Seeds of South Australia
Ptilotus aervoides (Amaranthaceae)
Mat Mulla Mulla
List of species for Ptilotus
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Seed collecting:
September to December
Herbarium region:
North Western
NRM region:
Alinytjara Wilurara
IBRA region
Mann-Musgrave Block (CER01)Central Ranges
 Rare   (IUCN: RA d(i,ii))   [WA/NT sp, eastern edge of range]
RSCA map:
Regional Species Conservation Assessments per IBRA subregion. Please click the thumbnail map.
AVH map:
Australian distribution map (external link)
SA Census:
Census of South Australian plants (external link)     [genus Ptilotus]
SA Flora:
Flora of South Australia Edition 5
Name derivation:
Ptilotus from the Greek 'ptilotos' meaning feathered or winged; referring to the hairy flowers. Aervoides means resembling plants in the genus Aerva.
Distribution:
Found in the far north-west corner of South Australia, growing on clay or ironstone gibber, on Mitchell grass stony plains. Also found in Western Australia and Northern Territory.
Status:
Native. Rare in South Australia. Uncommon in Northern Territory. Common in Western Australia.
Plant description:
Prostrate herbs to 4 cm high and 70 cm wide with stems sometimes reddish, densely hairy, glabrescent with age. Leaves obovate, ovate or subspathulate, sparsely hairy, glabrescent with age, basal leaves to 60 mm long and 20 mm wide. Inflorescences mostly axillary, ovoid or cylindrical, to 3 cm long with up to 40 green or cream to brown flowers covered in dense hairs. Flowering between April and October.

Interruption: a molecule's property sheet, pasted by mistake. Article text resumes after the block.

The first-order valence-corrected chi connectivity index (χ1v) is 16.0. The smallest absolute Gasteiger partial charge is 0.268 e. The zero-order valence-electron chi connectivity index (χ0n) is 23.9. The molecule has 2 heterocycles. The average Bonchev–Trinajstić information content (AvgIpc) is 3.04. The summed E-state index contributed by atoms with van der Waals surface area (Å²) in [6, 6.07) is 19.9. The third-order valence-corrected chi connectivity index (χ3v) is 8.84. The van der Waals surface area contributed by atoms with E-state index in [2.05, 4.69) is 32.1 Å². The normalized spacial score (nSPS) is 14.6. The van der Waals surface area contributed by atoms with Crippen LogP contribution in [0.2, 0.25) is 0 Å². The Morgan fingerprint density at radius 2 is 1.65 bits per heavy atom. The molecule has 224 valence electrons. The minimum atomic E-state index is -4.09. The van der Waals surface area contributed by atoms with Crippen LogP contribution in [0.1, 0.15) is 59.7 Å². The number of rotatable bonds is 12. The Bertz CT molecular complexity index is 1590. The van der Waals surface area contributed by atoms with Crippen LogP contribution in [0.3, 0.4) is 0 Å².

Fruit type:
Pale brown, cylindrical fruit-head containing numerous long papery and hairy fruits, each containing one seed.
Seed type:
Brown reniform seed.
Embryo type:
Peripheral.
Seed collecting:
Be very careful when collecting this species as the fruits contain fine hairs that may cause an allergic reaction for some people. Collect the fruit heads when dried to a pale straw colour. Each fruit should come off the head easily when fingers are rubbed up the stem. Collect more fruits than required as not all fruits contain viable seed.
Seed cleaning:
Be very careful when cleaning this species as the fruits contain fine hairs that may cause an allergic reaction for some people. To clean, rub the fruit heads gently to dislodge the seed at the base of each fruit. Use a sieve to separate the unwanted material. Store the seeds with a desiccant such as dried silica beads or dry rice, in an air tight container in a cool and dry place.